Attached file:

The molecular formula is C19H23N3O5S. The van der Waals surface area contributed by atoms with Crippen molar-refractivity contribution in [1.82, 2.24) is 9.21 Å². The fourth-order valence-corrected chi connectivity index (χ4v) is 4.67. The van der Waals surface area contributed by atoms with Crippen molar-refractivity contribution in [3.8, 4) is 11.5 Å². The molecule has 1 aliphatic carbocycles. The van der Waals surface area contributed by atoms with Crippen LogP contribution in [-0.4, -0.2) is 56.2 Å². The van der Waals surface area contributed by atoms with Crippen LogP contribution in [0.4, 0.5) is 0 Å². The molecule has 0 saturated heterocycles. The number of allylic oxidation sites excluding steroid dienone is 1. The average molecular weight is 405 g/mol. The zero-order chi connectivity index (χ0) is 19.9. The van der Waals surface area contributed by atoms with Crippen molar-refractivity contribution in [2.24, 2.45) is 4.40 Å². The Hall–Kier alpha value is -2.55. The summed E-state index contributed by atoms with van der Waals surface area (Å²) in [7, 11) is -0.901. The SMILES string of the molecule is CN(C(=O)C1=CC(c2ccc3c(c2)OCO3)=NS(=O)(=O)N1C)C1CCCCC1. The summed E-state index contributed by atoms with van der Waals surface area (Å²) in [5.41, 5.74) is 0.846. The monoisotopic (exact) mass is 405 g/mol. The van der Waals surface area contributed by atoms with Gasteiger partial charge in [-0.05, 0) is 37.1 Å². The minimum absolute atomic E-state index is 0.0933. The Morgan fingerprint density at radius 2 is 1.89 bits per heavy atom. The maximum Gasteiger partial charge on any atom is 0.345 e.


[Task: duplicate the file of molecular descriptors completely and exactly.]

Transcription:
The molecular formula is C19H23N3O5S. The van der Waals surface area contributed by atoms with Crippen molar-refractivity contribution in [1.82, 2.24) is 9.21 Å². The fourth-order valence-corrected chi connectivity index (χ4v) is 4.67. The van der Waals surface area contributed by atoms with Crippen molar-refractivity contribution in [3.8, 4) is 11.5 Å². The molecule has 1 aliphatic carbocycles. The van der Waals surface area contributed by atoms with Crippen LogP contribution in [-0.4, -0.2) is 56.2 Å². The van der Waals surface area contributed by atoms with Crippen LogP contribution in [0.4, 0.5) is 0 Å². The molecule has 0 saturated heterocycles. The number of allylic oxidation sites excluding steroid dienone is 1. The average molecular weight is 405 g/mol. The zero-order chi connectivity index (χ0) is 19.9. The van der Waals surface area contributed by atoms with Crippen molar-refractivity contribution in [2.24, 2.45) is 4.40 Å². The Hall–Kier alpha value is -2.55. The summed E-state index contributed by atoms with van der Waals surface area (Å²) in [7, 11) is -0.901. The SMILES string of the molecule is CN(C(=O)C1=CC(c2ccc3c(c2)OCO3)=NS(=O)(=O)N1C)C1CCCCC1. The summed E-state index contributed by atoms with van der Waals surface area (Å²) in [5.41, 5.74) is 0.846. The monoisotopic (exact) mass is 405 g/mol. The van der Waals surface area contributed by atoms with Gasteiger partial charge in [-0.05, 0) is 37.1 Å². The minimum absolute atomic E-state index is 0.0933. The Morgan fingerprint density at radius 2 is 1.89 bits per heavy atom. The maximum Gasteiger partial charge on any atom is 0.345 e.